When teaching first year calculus on a University level, the teacher faces the same old problem: How do we combine mathematical strength with the intuition the student brings from his school days?
E.g., the students have a very good working knowledge about the trigonometric functions, or the power operator, when they come. Often, they completely loose this knowledge after first year calculus. At least, they start to get confused about the seemingly contradiction between their intuition and the stuff they are taught now.
Teaching all the concepts of calculus in the limited available time is not easy. So we often choose the seemingly fastest road, which is the axiomatic, set theoretic approach, forgetting about any geometrical or other previous knowledge. I have heard professors say in the first hour of the first class that the students should now forget all they know. Do we need a justification for our definitions, if we can derive all relevant properties from them? So we teach without respect for the history of our subject, or for any geometrical intuition.
The more I do this, the more I feel that it is insufficient. First of all, we throw away too much, which was built up during years of school. Secondly, we fail since the students will continue to use their previous skills nevertheless, because they do not appreciate the new methods, or our strength does not help them to solve problems. In fact, I feel that good mathematics can only be achieved with a good intuitive background. Then, I think we should present mathematics as a useful and beautiful extension of the previous knowledge, not as a replacement.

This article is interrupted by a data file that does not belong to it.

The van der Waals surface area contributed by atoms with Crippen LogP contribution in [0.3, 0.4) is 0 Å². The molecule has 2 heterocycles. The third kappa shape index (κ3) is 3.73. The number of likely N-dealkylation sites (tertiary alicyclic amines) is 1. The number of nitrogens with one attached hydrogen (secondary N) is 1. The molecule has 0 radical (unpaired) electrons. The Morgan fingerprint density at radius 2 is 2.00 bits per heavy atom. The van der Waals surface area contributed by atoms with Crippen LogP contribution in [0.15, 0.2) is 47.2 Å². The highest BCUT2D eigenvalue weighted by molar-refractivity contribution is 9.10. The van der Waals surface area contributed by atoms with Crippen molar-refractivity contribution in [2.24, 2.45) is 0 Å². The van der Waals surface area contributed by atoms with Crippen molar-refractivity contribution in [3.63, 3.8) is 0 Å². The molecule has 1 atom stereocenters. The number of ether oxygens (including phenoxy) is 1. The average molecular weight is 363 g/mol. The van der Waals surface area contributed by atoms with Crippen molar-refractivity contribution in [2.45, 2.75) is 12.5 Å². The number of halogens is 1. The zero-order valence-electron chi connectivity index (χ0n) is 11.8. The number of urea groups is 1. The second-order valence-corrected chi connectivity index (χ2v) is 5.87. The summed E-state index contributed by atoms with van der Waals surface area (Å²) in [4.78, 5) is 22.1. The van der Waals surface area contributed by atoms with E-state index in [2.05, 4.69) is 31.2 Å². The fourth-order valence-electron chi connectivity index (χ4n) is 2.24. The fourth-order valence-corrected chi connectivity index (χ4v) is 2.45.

So we need to take the time to relate the axioms to the real life.
For an example I take the trigonometric functions. The geometrical definition is on the unit circle, using the two coordinates (cos x, sin x) of a point on the circle at a given arc length x away from (1,0). Everything can be derived from this. After all, the Greeks already knew about the trigonometric identities! However, this would take too long time and also miss the necessary strength. So we introduce the sin and cos functions by their power series, or by the exponential series. However, it is our duty, a must, a responsibility, to show to the students, that this definition is in fact the same as the geometric definition. It can easily be done by studying the path (cos t, sin t) and its curve length.
To point this more sharply, I would say that first year calculus should be taught to teach the student how his knowledge can be supported with mathematical strength. He should learn that the new, strictly analytical, logical way of thinking actually provides information beyond the previous knowledge. He should feel like understanding better what he already knew. Then he will not feel like thrown into a new world with no relation to his previous thinking.